she is herself again. ,: ' .
I went to the flower garden, pick
ed a wonderful cluster' of bronze
dahlias, and . with a few white
: cosmos and a sprinkling of oranges
and scarlet velvety nasturtiums,
made a table decoration which satis
fied me, and made Katie wildly en
thusiastic, lhen, with a word to
Mother Graham as to the guest
whom we exppcted, .1 summoned
Marion and Junior, saw that they
.were presentable, and with an im
pulse which I did not define, change
my morning working gown for one
of blue linen, which my mirror and
the verdict of my family had told
me was especially becoming. .
I A Silly Song I
' p a rtirrnn pton '
I'm' sad and melancholy as I sit in
niv shack and 1 am gaunt with hun
ger and pains are in my back. I
have eczema on my face and patches
on my clothes, but I must never say
a word about my many woes and
I must never, never wail or weep a
briny tear for I am paid a salary to
sit and scatter cheer. My taxes are
delinquent, my grocer's bill is due,
but I must peddle laughter, I can
not feel blue, bo long its been my
business to cheer the human race, a
permanently and ghastly grin has
grewn upon my lace. 1 wish 1
could lie down and weep and howl,
"Oh, woe is me." But I must sit
and sing all day and swat my lyre
Plan $30,000 Gymnasium
Superior, Neb.. April 23. (Spe
cial.) The Superior boaTd of educa
tion is planning a bond election for
$30,000 for a gymnasium and rooms
for the seventh and eighth grades.
superior scnoois are overcrowded.
Economy the Only Way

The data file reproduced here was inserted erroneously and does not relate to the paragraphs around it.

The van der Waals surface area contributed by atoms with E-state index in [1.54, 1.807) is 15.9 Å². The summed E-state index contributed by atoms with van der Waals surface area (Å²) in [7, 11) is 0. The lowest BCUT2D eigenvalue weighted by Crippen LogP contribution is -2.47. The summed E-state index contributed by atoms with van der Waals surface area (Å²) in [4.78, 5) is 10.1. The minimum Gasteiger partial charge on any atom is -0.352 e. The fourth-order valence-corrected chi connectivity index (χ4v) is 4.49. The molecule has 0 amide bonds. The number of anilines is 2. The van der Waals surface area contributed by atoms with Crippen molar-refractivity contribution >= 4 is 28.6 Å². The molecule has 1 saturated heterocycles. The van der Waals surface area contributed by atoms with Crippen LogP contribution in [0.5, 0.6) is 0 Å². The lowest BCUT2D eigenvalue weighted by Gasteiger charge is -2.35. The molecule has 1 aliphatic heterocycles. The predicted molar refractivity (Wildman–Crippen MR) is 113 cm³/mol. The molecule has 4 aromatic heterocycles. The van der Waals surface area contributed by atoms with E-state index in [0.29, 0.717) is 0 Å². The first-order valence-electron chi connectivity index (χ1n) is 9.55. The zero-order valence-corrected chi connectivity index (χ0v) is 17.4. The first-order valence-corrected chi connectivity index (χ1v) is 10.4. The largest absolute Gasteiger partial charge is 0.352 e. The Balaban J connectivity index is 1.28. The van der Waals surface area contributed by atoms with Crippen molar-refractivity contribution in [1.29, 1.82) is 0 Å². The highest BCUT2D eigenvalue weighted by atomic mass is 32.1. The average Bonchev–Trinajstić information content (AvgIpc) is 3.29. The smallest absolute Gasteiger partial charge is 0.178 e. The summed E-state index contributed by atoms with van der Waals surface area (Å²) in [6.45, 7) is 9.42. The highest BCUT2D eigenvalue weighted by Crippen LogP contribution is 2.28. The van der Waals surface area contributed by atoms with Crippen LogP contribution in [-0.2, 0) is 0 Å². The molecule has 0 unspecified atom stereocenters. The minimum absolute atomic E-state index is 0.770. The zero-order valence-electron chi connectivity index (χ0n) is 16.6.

Lit Politics a4 Mare Butt-
am Mutt Be Pint Matt!
Wt Miul Called Lett.
' Of i a.
.in-l... HI. M
i.nwy ma m. ft
-'II,. 4m ""I.. ''I
VOL 39 NO. 81
Mil Vtf IVY Til LVJTI W
ilRASKA. WEDNESDAY. APRIL 5. 1922
Ttiartitji y imtiIihi iletii
u"i OP Tun I
'0:ic ,1.. .
QTFAiiii a.-Ti.iiV Solute
lij a v in f tm. i
T0 RETURN TOjORMER STATE
k'l I'lumlrr. M
l.'i i, . . .
If ih ld,
Conclusion of ThoroogTi lovei,'
ligation of Nebrnki't;
CET ON JOB YOURSELT
Vo CaM Ti4 lh OITlU ItehM'
Atoa lo Mnk lh llaductloa to '
PuMIc Fuiwllullna ud Tutf Tkit
On.th'NfbrAiffll l..pMl'flntr. i
turn repreMtuUft ef tht Oatb I
Be, bn bwa. darstlti h rt.i
monia or more or a tea et h
in aa tMllritroii et Ik
Hw Best Thondit' of .Its
A dozen leading daily newspapers of Nebraska carried, simultaneous
ly with The Omaha Bee, a summary of the Nebraska tax situation, as
compiled and written by Paul Greer, Bee staff correspondent-
They did this because The Bee in this article had presented a version of this vital problem which
these leading newspapers felt it their duty to pass on to their own readers. v
1$ The Omaha Bee does not assume the right to control public opinion; it merely aspires to REFLECT
THE BEST THOUGHT OF ITS FIELD. Therefore other newspapers of this state, haying the
same ideals, welcomed such an opportunity as The Bee tax summary to co-operate for the common
good of Nebraska taxpayers.....
The Omaha Bee from time to time gathers by wire the opinions of
representative Nebraska editors, regardless of politics, on topics, of
importance and immediate public interest, publishing these opinions
on the editorial page as a digest of public opinion. This Forum is
today the most comprehensive "meeting place of ideas" in Nebraska.
From over Nebraska, from all parts of the United States and Canada
and the principal foreign countries, The Omaha Bee gathers daily the
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ated Press and its own special leased wire. The Bee maintains spe-
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The Bee has today the largest circulation in its history because it is
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over the United States. .